One thing to keep in mind before buying a garbage disposal is to ensure that the house’s plumbing system can handle food waste from garbage disposals.
You can find out whether you can install one by contacting your local building authority.
When to Replace a Garbage Disposal
If you notice any of the following signs, you should consider replacing your garbage disposal.
It’s quite common for some leaking to occur after a while. You can usually repair the leak by tightening some screws or applying a fresh coat of plumber’s putty. Some leaks, however, are either too costly to repair or completely irreparable.
If the leak is coming from the garbage disposal itself, this usually indicates that the body has rusted or cracked. You can have a professional look into it, but the consensus is to replace the garbage disposal.
If your garbage disposal frequently clogs even though you:
- Run water during use
- Only dispose of food materials that are garbage disposal-friendly
- Feed the unit gradually
Your current disposal unit may be too small for your needs, so you may need to replace it with one that has a larger capacity.
Lastly, frequent electrical problems can mean that the garbage disposal’s motor is failing. You may find that you need to reset the unit often or it doesn’t turn on at all. We have discussed some ways to fix this here.
If you’ve tried to find the cause and fix it without any success, either the unit is having some electrical problems or the motor is burned out.
Fixing a garbage disposal motor can cost anywhere between $70 and $200. Rather than wasting time, effort, and money repairing the motor, you can spend the same amount of money on a brand-new garbage disposal.
How to Maintain a Garbage Disposal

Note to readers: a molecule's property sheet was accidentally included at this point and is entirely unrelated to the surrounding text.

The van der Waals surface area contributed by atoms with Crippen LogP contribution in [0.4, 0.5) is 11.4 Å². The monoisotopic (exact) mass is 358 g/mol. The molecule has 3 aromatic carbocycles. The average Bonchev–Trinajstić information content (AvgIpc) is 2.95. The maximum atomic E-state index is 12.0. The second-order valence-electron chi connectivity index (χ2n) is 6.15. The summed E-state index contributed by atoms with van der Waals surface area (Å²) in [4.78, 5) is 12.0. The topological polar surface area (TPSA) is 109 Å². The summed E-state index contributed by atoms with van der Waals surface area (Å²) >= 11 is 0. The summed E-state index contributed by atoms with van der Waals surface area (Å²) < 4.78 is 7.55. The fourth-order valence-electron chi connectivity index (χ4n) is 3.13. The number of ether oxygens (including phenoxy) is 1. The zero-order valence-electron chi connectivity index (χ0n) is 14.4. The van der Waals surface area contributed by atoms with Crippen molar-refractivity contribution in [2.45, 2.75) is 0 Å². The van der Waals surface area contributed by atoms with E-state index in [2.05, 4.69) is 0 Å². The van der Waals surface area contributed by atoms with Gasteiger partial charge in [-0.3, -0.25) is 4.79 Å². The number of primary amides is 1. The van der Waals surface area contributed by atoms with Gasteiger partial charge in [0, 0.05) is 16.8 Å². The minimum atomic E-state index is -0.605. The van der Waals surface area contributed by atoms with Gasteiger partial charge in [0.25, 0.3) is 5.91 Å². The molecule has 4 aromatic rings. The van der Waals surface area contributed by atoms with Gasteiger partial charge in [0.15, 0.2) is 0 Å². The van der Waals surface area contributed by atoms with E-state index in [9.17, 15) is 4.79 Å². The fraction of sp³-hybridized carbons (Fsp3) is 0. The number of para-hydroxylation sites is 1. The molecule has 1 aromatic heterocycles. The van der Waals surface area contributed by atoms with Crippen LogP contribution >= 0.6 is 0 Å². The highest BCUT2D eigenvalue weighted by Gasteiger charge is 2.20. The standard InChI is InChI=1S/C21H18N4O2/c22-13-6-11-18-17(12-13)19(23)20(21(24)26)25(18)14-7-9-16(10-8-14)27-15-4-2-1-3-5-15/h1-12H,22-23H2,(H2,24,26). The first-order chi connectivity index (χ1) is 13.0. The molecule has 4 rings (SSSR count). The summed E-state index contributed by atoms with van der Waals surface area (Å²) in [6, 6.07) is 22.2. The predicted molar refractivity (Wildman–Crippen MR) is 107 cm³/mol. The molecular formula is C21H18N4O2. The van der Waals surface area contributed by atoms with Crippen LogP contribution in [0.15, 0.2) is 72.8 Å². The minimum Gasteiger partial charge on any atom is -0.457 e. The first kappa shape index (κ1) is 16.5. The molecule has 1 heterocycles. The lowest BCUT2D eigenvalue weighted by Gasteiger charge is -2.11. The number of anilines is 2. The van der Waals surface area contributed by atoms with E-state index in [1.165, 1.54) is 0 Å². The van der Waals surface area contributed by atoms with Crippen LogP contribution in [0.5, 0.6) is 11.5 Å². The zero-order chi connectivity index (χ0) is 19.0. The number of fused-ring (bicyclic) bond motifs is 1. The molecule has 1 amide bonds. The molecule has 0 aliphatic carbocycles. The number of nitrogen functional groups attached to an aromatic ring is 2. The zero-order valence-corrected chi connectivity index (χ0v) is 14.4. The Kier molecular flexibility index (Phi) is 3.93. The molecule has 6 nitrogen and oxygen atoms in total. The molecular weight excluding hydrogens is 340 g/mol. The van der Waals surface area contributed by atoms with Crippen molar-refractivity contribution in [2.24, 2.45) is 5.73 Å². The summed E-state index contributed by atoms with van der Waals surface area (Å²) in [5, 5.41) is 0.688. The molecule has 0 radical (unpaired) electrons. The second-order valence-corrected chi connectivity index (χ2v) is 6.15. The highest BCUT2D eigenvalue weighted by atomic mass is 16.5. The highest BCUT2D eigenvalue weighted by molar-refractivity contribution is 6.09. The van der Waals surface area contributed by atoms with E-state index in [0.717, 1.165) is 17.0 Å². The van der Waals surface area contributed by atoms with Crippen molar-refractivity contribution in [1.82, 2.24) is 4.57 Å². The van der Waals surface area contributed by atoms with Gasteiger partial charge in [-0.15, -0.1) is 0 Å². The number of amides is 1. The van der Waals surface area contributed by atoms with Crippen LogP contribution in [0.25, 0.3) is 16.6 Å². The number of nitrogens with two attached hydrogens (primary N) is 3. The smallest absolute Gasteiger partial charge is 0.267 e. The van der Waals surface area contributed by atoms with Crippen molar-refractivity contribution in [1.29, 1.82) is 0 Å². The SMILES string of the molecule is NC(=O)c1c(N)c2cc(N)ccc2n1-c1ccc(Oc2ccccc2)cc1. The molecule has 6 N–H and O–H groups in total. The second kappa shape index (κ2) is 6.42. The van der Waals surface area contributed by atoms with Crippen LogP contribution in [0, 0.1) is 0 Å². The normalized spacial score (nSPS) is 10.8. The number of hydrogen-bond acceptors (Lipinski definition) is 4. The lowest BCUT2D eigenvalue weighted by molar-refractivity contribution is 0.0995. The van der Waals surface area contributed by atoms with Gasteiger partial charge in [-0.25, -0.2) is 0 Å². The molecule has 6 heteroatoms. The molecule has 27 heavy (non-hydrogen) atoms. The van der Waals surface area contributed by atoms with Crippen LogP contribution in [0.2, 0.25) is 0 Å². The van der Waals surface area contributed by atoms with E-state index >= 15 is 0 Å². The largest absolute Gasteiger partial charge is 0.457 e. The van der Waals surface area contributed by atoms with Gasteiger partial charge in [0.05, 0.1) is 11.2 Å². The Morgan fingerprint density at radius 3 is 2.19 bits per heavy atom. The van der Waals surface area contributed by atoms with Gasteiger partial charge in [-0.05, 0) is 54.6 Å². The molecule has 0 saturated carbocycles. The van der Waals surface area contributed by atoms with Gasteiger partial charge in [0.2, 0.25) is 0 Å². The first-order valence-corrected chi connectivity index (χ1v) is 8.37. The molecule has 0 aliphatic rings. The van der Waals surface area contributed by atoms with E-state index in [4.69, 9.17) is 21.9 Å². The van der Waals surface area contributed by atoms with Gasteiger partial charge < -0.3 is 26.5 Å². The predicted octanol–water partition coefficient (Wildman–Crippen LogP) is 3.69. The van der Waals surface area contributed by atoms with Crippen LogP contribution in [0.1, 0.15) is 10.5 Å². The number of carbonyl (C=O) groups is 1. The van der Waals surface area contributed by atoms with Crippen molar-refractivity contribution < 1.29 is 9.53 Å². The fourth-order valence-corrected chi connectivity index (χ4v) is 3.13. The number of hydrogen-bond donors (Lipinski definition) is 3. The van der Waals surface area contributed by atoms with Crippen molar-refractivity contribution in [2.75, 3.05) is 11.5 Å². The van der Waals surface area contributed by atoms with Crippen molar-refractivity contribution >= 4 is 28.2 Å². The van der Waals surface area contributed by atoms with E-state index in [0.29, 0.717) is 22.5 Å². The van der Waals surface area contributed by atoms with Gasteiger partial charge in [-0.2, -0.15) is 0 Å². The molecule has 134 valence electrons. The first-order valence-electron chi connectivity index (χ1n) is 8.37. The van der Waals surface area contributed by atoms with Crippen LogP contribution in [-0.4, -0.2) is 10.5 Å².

While any garbage disposal will eventually reach its expiry date, there are a few tips and tricks to delay the unit’s inevitable demise.
Only Dispose of Approved Food Materials
The golden rule, and the best thing you can do to extend the life of a garbage disposal, is to only dispose of what the unit is designed to break down.
That means that there certain foods that should never go into the unit, including:
- Starchy and fibrous foods, such as potato peels, onion skin, celery, pasta, bread, and rice
- Oil, grease, and fat
- Nuts, bones, and pits
- Coffee grounds
You also should never try to dispose of non-food materials, such as plastic, paper, glass, or cigarette butts.
These foods and materials can clog or, even worse, break the garbage disposal.
Run Water During Use
Another cardinal rule to extend the life of your garbage disposal is to run water during use. This step reduces friction and helps food particles go down the drain easier.
When you run the disposal dry, friction between the disposed food and the impellers increases, which can rapidly wear down the impellers and flywheel.
Clean and Freshen Routinely
Although cleaning and freshening a garbage disposal only takes a few minutes, it can significantly prolong the unit’s life.
Every two weeks or so, you can grind citrus peels or shaved soap to freshen the unit’s smell.
You can also pour one part vinegar and one part baking soda into the disposal while it’s turned off. Wait for the solution to stop foaming and rinse it with lukewarm water. You should do this process once a month to remove any grime or sticky residue.
Whether you have a new garbage disposal or have had one for a while, you may be wondering, “How long do garbage disposals last?”
Most garbage disposals have a long lifespan, ranging from 10 to 15 years. You can prolong this period by following a regular maintenance schedule and only disposing of appropriate food materials.
That said, some garbage disposals may wear out or break down quicker than others. As a result, you should always be on the lookout for signs that your unit may need to be replaced.